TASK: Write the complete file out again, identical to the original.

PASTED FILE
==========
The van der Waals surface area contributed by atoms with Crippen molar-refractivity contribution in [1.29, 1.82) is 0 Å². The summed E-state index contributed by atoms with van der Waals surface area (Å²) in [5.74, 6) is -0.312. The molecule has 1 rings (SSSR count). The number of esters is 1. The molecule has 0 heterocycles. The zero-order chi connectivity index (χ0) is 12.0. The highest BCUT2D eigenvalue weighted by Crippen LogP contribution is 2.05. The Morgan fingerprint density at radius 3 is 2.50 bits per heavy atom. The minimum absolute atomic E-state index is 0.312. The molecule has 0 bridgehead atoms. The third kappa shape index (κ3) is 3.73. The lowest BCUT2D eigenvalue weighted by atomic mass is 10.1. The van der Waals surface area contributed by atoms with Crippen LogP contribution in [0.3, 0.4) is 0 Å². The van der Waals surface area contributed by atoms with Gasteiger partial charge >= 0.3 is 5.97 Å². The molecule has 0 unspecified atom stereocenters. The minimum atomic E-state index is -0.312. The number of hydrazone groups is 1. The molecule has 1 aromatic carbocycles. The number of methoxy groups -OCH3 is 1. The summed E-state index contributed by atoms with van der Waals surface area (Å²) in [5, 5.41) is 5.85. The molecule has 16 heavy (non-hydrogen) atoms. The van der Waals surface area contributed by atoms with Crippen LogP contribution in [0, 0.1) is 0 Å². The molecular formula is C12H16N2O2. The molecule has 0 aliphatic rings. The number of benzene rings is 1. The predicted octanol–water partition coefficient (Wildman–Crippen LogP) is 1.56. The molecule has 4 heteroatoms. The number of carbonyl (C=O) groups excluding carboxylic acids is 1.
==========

The van der Waals surface area contributed by atoms with Crippen molar-refractivity contribution in [1.29, 1.82) is 0 Å². The summed E-state index contributed by atoms with van der Waals surface area (Å²) in [5.74, 6) is -0.312. The molecule has 1 rings (SSSR count). The number of esters is 1. The molecule has 0 heterocycles. The zero-order chi connectivity index (χ0) is 12.0. The highest BCUT2D eigenvalue weighted by Crippen LogP contribution is 2.05. The Morgan fingerprint density at radius 3 is 2.50 bits per heavy atom. The minimum absolute atomic E-state index is 0.312. The molecule has 0 bridgehead atoms. The third kappa shape index (κ3) is 3.73. The lowest BCUT2D eigenvalue weighted by atomic mass is 10.1. The van der Waals surface area contributed by atoms with Crippen LogP contribution in [0.3, 0.4) is 0 Å². The van der Waals surface area contributed by atoms with Gasteiger partial charge >= 0.3 is 5.97 Å². The molecule has 0 unspecified atom stereocenters. The minimum atomic E-state index is -0.312. The number of hydrazone groups is 1. The molecule has 1 aromatic carbocycles. The number of methoxy groups -OCH3 is 1. The summed E-state index contributed by atoms with van der Waals surface area (Å²) in [5, 5.41) is 5.85. The molecule has 16 heavy (non-hydrogen) atoms. The van der Waals surface area contributed by atoms with Crippen LogP contribution in [0, 0.1) is 0 Å². The molecular formula is C12H16N2O2. The molecule has 0 aliphatic rings. The number of benzene rings is 1. The predicted octanol–water partition coefficient (Wildman–Crippen LogP) is 1.56. The molecule has 4 heteroatoms. The number of carbonyl (C=O) groups excluding carboxylic acids is 1.